, which obtained a license to manufacture the Ariel Atom - a lightweight, high-speed car capable of 0-60 mph in less than three seconds. Track junkies and celebrities, like certified moto-nut Jay Leno, snatched up Atoms. After a couple years, production moved to VIR when the license was sold to TMI AutoTech.
Bramscher had intended to make his original supercar an electric design (like the much-hyped Tesla), but settled with the conventional internal combustion Atom because he didn’t feel the electric technology was quite there yet. A more applicable design for the available battery and motor tech would be in a two-wheeler – thus the Brammo Enertia concept was born.
With an electric motorcycle now the work order, Brammo Lead Designer Brian Wissman dug in. Having design experience in the automotive industry (some of his creations race in the Grand American racing series), as well as the computer (Dell) and medical (Ohmeda Medical) fields, the challenge delivered by Bramscher was to fabricate a bike that maintained a traditional motorcycle look and feel, but relied on electric power.
The electric drivetrain is a simple concept - battery energy transferred to the rear wheel via an electric motor. The Brammo Enertia taps power from six lithium-phosphate batteries manufactured by Austin, Texas-based Valence Technologies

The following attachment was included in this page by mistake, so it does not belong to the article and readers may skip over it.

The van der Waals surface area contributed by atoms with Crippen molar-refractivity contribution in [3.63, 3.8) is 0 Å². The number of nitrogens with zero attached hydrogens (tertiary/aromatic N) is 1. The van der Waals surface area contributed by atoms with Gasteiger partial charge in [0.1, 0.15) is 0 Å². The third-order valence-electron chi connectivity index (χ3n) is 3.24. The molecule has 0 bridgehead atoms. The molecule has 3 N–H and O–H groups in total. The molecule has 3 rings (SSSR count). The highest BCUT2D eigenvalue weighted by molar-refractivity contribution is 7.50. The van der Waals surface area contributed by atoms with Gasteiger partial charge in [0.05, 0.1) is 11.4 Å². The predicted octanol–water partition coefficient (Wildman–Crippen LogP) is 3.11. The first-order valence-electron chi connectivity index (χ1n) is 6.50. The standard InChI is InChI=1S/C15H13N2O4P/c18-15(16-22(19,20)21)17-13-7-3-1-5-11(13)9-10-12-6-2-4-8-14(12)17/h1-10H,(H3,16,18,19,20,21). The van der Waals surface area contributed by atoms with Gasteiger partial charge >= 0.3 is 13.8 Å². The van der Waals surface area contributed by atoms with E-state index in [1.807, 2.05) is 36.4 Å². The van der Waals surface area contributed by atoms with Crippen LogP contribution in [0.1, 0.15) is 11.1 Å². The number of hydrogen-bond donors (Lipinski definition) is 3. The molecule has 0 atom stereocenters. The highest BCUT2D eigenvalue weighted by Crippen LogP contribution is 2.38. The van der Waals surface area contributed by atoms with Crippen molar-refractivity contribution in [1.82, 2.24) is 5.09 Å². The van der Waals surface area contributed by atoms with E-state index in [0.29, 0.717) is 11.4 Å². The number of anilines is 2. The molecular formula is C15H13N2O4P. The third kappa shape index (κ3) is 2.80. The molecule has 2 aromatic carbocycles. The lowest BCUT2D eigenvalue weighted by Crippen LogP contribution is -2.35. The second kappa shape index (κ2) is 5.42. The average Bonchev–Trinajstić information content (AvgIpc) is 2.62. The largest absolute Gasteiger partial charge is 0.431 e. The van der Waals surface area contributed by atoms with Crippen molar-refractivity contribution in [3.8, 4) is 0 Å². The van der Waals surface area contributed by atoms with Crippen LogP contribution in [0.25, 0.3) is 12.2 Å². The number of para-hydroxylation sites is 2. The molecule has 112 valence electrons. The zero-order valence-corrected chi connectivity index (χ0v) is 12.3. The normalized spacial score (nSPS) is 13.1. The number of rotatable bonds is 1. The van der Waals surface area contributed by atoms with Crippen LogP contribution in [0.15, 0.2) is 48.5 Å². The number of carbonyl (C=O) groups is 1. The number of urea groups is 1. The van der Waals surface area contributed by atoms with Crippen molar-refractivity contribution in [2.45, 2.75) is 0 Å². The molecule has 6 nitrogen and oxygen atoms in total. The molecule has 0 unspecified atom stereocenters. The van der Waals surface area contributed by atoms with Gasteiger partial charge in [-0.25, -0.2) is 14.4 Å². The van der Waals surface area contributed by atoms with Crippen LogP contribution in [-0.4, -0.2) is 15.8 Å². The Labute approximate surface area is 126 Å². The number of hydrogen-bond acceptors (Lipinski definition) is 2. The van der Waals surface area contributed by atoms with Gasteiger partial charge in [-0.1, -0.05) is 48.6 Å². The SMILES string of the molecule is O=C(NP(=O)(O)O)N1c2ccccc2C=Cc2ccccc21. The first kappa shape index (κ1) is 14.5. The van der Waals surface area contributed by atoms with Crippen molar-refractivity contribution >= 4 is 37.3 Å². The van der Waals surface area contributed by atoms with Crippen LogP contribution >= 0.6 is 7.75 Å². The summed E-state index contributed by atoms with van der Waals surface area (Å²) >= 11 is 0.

. Where an ECU meters out precise fuel and ignition in an internal combustion engine, the Brammo utilizes a BMS (battery management system). The BMS r
Six Lithium Phosphate batteries from Valence Technologies provide the Enertia's power, with the help of a BMS (Battery Management System).
egulates the battery current and maintains balanced charges, as well as oversees the recharging process – the Enertia requiring nothing more than a standard 120 Volt plug and 2-3 hours to “fill it up.” A brushless DC motor takes the 72 volts and produces mechanical energy, turning the rear wheel of the Enertia via a final chain drive. There is no clutch or gearbox.
Power claims are 24 horsepower and 37 lb-ft of torque measured at crank. And an electric motor produces immediate torque, so the Brammo mill churns right from zero rpm. But performance numbers are not the electric drive highlight, at least for now. Instead, optimum energy efficiency is the primary advantage of an electric powertrain. A typical internal combustion engine is stuck in the 20-25% efficiency range - with most energy transformed into heat, not mechanical power. The Brammo DC motor, however, claims 93% peak efficiency, making the Enertia an extremely ‘green’ ride.